“This study reports what many paediatricians have observed–while children rarely become ill with COVID-19, they have been significantly affected by the measures taken to reduce transmission of the virus.”Dr Karen Street.
No one and no part of society has been unaffected by the public health measures which has limited our social interaction during the Covid19 pandemic.
Every age group has been affected in some way, and even those who think they are the most resilient have found it a struggle on some days – particularly when in lockdown.
A study of primary school aged children in the East of England has found strong evidence of an increase in depressive symptoms in that age group.
The observational research which has been published in Archives of Disease in Childhood drew on data on children living in the East of England who were part of the Resilience in Education and Development (RED) study.
During lockdown,168 of their parents–equivalent to 29% of the overall sample–completed online validated mental health assessments to rate their children’s emotional wellbeing, anxiety and depression.
These ratings were then compared with baseline data collected around 18 months earlier, which included a mixture of parent-, teacher-, and child-rated mental health measures.
Compared with the initial baseline assessment, there were no significant changes in levels of anxiety or emotional wellbeing during lockdown.
But a significant increase of 0.74 in depressive symptoms was observed, the effect size of which was medium to large. Put simply, this means that, on average, there was around a 70% chance that depressive symptoms worsened during lockdown in any child.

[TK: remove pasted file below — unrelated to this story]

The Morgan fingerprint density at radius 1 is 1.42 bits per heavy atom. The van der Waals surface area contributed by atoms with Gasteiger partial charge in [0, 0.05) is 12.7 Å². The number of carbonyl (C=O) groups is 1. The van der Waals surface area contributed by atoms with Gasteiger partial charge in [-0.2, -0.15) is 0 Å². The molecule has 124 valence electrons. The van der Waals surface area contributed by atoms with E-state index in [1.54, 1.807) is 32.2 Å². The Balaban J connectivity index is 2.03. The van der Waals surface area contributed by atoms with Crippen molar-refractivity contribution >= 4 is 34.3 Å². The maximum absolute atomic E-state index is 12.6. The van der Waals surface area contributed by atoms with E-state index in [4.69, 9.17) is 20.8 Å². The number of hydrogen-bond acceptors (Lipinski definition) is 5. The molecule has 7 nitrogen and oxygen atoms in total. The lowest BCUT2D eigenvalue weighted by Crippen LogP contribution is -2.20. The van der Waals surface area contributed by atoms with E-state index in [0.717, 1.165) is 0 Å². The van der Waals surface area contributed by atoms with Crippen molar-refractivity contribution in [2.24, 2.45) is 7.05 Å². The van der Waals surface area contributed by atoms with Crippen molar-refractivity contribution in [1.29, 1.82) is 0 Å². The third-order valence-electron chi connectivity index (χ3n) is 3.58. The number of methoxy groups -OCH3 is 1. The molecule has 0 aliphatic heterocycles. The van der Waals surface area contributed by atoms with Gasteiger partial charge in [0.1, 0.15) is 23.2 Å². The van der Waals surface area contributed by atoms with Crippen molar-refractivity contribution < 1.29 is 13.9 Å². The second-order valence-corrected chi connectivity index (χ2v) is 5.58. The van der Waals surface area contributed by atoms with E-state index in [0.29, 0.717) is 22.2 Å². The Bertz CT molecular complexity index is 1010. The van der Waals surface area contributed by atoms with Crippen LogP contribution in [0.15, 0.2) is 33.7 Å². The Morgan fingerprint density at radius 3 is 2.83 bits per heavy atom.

These findings held true even after accounting for potentially influential factors, including age, gender, and socioeconomic status, although larger numbers of children are needed to confirm this, say the researchers.
Children were displaying changes in mood and behaviour linked to lethargy, struggling to enjoy activities, and feelings of sadness or emptiness.
Dr Karen Street, paediatric consultant and mental health lead at the Royal College of Paediatrics and Child Health (RCPCH), which co-owns the journal with BMJ said:
“This study reports what many paediatricians have observed–while children rarely become ill with COVID-19, they have been significantly affected by the measures taken to reduce transmission of the virus.
“While we hope that for many children a return to normality will see a ‘rebound’ in their emotional wellbeing, we also know that the socioeconomic impact of lockdown for many families will be ongoing for many years, and that this will have secondary negative effects on the mental health of children.
“Persisting mental health problems in childhood and adolescence are associated with poor outcomes for educational attainment, employment, and long term physical and mental health so it is vital there is sufficient investment in health, education and the voluntary sector to support children’s mental health as we recover from the pandemic.”